Deadbeat Heroes Xbox One Review

November 13, 2017 by  
Filed under Xbox One, Reviews & Features, Xbox

Publisher: Square Enix Collective  Developer: Deadbeat Productions  Genre: Action  

Players: 1-2  Age Rating: 12+  Other console/handheld formats: N/A

Superhero themed brawler Deadbeat Heroes is definitely one of those games that feels like it was largely designed with multiplayer in mind. Some of the stages that are really difficult in single player are far easier when played with another person beside you, and with that said it’s like the developer were encouraging multiplayer play over anything else.

Taking place in London in what appears to be the 1970s, villain, the Prime Sinister and his team, have defeated most of the city’s superheroes, leaving veteran hero Captain Justice to recruit a bunch of average people to become superheroes themselves to clean up England’s capital city. As you might have guessed from this little description, the story is told with its tongue firmly in its cheek. The game also has the kind of humour that is so bad that it’s good.

The cel-shaded visuals are attractive enough, and the game is fast and smooth in motion.

Deadbeat Heroes is a simple brawler in regard to the way it plays, but in no way does this mean that it can be played by simply mashing the buttons. The game more or less demands you to string big combos together, as this contributes towards bigger scores at the end of a stage, resulting in higher finishing grades. As the combat is so over the top and hard hitting, there’s much satisfaction and enjoyment in knocking your enemies around, bouncing them off walls, and leaping up or down to continue your pummelling. There’s much satisfaction to be had in seeing your combo counter rise.

The game is very pick up and play in terms of what combat options are available to you. There’s a single strike button, a special attack that is charged by picking blue orbs up, as well as a dash button, which allows you to avoid enemy attacks or to quickly close the distance with an enemy to continue a combo before the counter runs down. The dash attack also allows you to coolly run along walls as well as dash in midair, which both prove to be handy in many situations that the game throws at you.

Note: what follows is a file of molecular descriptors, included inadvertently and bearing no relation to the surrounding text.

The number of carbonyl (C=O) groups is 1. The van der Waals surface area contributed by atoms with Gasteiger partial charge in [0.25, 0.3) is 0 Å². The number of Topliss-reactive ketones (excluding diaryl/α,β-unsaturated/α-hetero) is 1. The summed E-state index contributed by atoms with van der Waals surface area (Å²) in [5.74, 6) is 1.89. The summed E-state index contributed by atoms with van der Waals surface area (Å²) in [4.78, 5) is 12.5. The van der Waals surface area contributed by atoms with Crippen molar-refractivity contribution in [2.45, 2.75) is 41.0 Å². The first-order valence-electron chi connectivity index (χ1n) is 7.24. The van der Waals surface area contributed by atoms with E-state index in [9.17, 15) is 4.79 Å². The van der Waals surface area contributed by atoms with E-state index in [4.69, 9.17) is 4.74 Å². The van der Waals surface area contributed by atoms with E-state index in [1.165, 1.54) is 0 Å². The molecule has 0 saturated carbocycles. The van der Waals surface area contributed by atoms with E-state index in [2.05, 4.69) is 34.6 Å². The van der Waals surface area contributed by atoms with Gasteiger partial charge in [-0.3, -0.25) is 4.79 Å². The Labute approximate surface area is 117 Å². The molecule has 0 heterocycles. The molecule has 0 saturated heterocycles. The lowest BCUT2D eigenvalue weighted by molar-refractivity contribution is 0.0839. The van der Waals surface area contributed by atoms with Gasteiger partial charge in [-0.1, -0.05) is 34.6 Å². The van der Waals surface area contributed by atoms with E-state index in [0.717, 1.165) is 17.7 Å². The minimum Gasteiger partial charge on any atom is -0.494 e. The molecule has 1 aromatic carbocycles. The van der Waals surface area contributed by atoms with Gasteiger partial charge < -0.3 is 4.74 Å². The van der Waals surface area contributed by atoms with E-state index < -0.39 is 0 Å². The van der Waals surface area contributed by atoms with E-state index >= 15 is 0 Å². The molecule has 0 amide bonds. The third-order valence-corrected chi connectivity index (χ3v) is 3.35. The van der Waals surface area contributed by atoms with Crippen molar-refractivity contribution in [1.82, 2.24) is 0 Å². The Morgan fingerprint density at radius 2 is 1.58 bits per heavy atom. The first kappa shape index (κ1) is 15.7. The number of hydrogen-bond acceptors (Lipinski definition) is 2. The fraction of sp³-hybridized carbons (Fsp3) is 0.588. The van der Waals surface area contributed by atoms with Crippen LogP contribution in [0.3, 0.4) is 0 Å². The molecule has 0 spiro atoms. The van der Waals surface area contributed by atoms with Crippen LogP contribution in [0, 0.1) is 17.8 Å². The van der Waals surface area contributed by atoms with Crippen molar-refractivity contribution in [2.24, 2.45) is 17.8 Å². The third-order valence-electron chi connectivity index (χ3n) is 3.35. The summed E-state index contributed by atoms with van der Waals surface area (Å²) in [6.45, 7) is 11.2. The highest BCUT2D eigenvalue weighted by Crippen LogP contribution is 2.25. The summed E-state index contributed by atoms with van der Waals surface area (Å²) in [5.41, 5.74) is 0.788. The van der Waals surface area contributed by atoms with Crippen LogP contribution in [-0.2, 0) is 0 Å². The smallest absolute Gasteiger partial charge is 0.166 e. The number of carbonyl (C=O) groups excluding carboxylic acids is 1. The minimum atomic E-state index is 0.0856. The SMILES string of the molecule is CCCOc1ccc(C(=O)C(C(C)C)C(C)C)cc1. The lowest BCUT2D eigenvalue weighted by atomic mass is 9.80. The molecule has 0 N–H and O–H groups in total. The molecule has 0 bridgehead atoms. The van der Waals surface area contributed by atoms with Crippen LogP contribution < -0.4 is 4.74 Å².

Being that the game is comprised of superheroes, you also get to play around with quite a variety of special powers, which can be dropped into a stage or earned from an enemy. These powers include blowing things up, freezing enemies, telekenisis, and more, and are very helpful for building big combos. In a nice touch, whenever you are making use of these powers, your character is decked out in superhero garb, cape and all.

The game has a pleasing variety of enemies – it’s still introducing new ones as well as new powers late into the story. Some foes have you using different tactics to defeat them, sometimes having you make use of a super attack, or maybe having to confuse them by dashing around the room. One thing I will say is that when new enemies are introduced, the action pauses and a small unskippable snippet of text informs you about the enemy’s power, although I got annoyed by this as it slowed down the pace and often ruined my attack flow in what is ordinarily a very fast moving game.

In single player the game actually starts feeling rather unfair early on, but having another player join in on the fun does help relieve much of the frustration. More negatively, with so much going on in the game at times, it can be easy to lose track of your character amongst all the chaos, which can be the cause of some stressful and panicky moments, particularly in multiplayer and in the later stages.

Some enemies have guns, which calls for quick movement in order to avoid their gunfire.

In terms of structure, Deadbeat Heroes has you completing three levels before unlocking the boss of that chapter. Completing a stage requires more than simply getting to the end of it though, as you must, at the very least, get C grades in order to move on. It’s all about getting those big scores, and at least in this way the game does encourage you to actually attempt to play it with some flair. All well and good, but if you fail on a mission you’ll lose your grade on the previous one, forcing you to have to play it again, which is one of the game’s biggest issues, and is a very odd choice of game design to say the least.

At the beginning of the game, you only have a single character, although more are unlocked as you progress through the game. These characters actually make the game easier, as each one is an extra life for you to play with. It’s just a shame that other than cosmetic differences as well as the things they say, characters are copies of one another with all the same moves and also have access to exactly the same powers. Much more distinct characters certainly wouldn’t have gone amiss in a game about a team of superheroes, as it’s kind of like if Marvel had given all the X-Men a set of Wolverine claws.

Deadbeat Heroes level layouts are rather dull, and some of these feel too similar, but I guess this is caused by it being made on a restrictive budget. It’s still a shame though, as the game takes place over many different parts of London, but at least it doesn’t matter the same when you are in the midst of the game’s fast and fun combat.

As fun as Deadbeat Heroes can be at times, it’s still a game that has a fair amount of flaws to its name, which includes some rather questionable design decisions as well as a number of bugs. It’s a shame as there’s potential for a much better game hiding in amongst the spiky thorns, but it doesn’t do quite enough to truly show itself. Hopefully some of the game’s biggest issues will be addressed soon.